He thought to lean to one side and be done with it. The exhaustion over fighting his desires for Christine, the constant tug of war with madness coupled with fearing he would destroy the one woman who made him feel alive, was unbearable punishment.
“I never believed in Your sincerity of bringing Anna to me. Shocked are we? Surprised for a brief moment I believed?” Erik rolled his head toward the side and pressed his cheek to the stone. His accusatory eyes could have shattered the pinpricks of light across the heavens. “Congratulations, Oh Merciful God, You failed again. Anna can have You and Your Son.” He yanked himself upright, his body going rigid with his anger. “I am pleased Philippe is dead!”
Spittle flew from sob soaked lips. His mouth spread upward. He may be alone for now, but not forever. There was to be an heir to his kingdom, a child with his mind and his madness. Erik spoke to the shattered stone below with an unblinking stare.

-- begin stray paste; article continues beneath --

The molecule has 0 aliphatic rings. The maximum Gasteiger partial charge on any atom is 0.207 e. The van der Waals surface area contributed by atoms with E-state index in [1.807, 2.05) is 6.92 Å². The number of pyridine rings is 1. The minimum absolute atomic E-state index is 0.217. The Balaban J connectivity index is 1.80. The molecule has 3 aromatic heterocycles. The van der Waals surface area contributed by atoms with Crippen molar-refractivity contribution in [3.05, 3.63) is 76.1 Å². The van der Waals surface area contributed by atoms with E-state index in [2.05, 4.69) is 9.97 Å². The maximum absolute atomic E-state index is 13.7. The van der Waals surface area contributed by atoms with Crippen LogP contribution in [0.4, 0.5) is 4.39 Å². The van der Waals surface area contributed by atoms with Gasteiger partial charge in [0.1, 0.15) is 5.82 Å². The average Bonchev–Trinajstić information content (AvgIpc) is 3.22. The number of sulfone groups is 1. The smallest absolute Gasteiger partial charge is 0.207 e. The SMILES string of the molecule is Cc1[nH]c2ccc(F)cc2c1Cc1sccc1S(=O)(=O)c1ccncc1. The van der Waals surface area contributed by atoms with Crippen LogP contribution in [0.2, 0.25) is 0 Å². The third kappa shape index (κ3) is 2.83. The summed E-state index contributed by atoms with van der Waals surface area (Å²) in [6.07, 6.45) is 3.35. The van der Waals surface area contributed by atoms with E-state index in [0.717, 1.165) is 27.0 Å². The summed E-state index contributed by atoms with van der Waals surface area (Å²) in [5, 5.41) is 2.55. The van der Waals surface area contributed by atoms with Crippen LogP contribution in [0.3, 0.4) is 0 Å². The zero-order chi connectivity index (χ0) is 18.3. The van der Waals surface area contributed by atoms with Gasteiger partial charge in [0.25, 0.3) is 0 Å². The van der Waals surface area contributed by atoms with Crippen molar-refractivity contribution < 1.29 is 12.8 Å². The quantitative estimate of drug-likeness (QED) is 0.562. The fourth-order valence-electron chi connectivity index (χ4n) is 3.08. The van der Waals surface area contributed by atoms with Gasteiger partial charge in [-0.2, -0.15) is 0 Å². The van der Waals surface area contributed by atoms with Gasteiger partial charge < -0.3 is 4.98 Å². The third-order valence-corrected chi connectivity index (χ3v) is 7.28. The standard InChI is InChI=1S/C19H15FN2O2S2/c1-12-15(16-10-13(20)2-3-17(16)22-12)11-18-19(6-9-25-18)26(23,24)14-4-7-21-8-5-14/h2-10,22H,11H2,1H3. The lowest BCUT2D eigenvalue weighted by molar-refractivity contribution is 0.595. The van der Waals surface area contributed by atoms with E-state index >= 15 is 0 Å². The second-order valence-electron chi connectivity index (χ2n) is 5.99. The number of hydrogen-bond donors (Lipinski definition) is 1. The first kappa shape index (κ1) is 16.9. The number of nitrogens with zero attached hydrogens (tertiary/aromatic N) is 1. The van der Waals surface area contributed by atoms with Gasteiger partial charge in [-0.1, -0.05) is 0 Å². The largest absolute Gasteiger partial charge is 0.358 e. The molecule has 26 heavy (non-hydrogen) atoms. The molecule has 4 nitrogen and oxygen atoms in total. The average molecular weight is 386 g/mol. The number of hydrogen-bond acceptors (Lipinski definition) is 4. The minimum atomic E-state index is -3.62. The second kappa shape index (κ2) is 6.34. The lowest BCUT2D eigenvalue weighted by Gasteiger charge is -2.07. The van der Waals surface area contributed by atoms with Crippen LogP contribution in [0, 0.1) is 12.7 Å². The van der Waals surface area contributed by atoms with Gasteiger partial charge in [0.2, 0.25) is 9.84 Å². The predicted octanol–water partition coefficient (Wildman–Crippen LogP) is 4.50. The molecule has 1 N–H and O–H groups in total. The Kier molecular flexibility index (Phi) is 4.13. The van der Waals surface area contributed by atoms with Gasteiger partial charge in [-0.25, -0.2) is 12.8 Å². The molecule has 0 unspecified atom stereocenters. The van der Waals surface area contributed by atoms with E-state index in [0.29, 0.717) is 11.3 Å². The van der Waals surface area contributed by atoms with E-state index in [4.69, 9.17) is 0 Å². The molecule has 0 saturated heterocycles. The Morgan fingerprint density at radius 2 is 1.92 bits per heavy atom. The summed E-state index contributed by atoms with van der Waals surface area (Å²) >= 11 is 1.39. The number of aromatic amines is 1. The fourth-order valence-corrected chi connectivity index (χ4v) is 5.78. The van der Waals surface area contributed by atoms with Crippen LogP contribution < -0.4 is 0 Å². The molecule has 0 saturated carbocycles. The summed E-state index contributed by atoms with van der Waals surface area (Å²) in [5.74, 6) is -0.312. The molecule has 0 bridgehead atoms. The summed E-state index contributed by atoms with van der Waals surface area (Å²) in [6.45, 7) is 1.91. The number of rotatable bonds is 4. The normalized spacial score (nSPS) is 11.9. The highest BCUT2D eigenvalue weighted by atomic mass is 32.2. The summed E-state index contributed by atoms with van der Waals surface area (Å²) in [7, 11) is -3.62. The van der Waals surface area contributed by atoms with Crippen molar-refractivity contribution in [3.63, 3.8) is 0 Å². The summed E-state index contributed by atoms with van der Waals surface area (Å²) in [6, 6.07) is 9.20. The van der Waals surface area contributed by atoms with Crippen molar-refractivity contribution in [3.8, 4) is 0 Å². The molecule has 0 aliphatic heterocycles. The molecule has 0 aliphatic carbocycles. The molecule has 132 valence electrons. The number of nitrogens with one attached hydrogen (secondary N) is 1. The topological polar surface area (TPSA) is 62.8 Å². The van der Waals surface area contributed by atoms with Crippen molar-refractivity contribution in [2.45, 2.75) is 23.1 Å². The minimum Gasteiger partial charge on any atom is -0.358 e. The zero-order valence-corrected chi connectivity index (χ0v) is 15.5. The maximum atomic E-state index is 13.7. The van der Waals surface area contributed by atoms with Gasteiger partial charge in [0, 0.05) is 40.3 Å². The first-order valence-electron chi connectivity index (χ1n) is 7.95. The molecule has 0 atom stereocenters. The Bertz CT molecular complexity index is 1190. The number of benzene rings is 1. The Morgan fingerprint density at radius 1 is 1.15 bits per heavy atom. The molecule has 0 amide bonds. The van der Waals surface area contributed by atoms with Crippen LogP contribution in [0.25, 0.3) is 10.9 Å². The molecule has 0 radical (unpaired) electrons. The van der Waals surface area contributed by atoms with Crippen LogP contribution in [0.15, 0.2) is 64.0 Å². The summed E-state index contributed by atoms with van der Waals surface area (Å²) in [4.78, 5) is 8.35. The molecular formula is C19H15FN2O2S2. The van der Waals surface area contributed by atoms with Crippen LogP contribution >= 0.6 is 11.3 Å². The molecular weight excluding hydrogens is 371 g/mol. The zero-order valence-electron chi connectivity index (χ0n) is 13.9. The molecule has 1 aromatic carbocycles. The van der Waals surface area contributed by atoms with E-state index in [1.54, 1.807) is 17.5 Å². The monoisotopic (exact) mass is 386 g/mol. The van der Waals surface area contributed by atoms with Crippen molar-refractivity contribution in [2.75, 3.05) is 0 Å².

“I will have my child, in all his hideous imperfections. I will need no one but him and my music. I will need only his love. As for Christine?” Erik leapt to his feet. The wind flapped his cloak behind him. He leaned into the gust and taunted the streets below like a great yellow-eyed bird ready to swoop on unsuspecting prey. “Our character becomes our destiny. Music, like life, is inexpressible silence without its instrument. Am I not its master? I hold the baton. I will conduct what I want. I will have what I want. What is Erik without Christine?” Leaping back to the roof he retrieved his mask and turned to the opera house, his boots drumming a cadence so the ferryman could dutifully follow. A haunting whisper carried his sadness forward on the wind.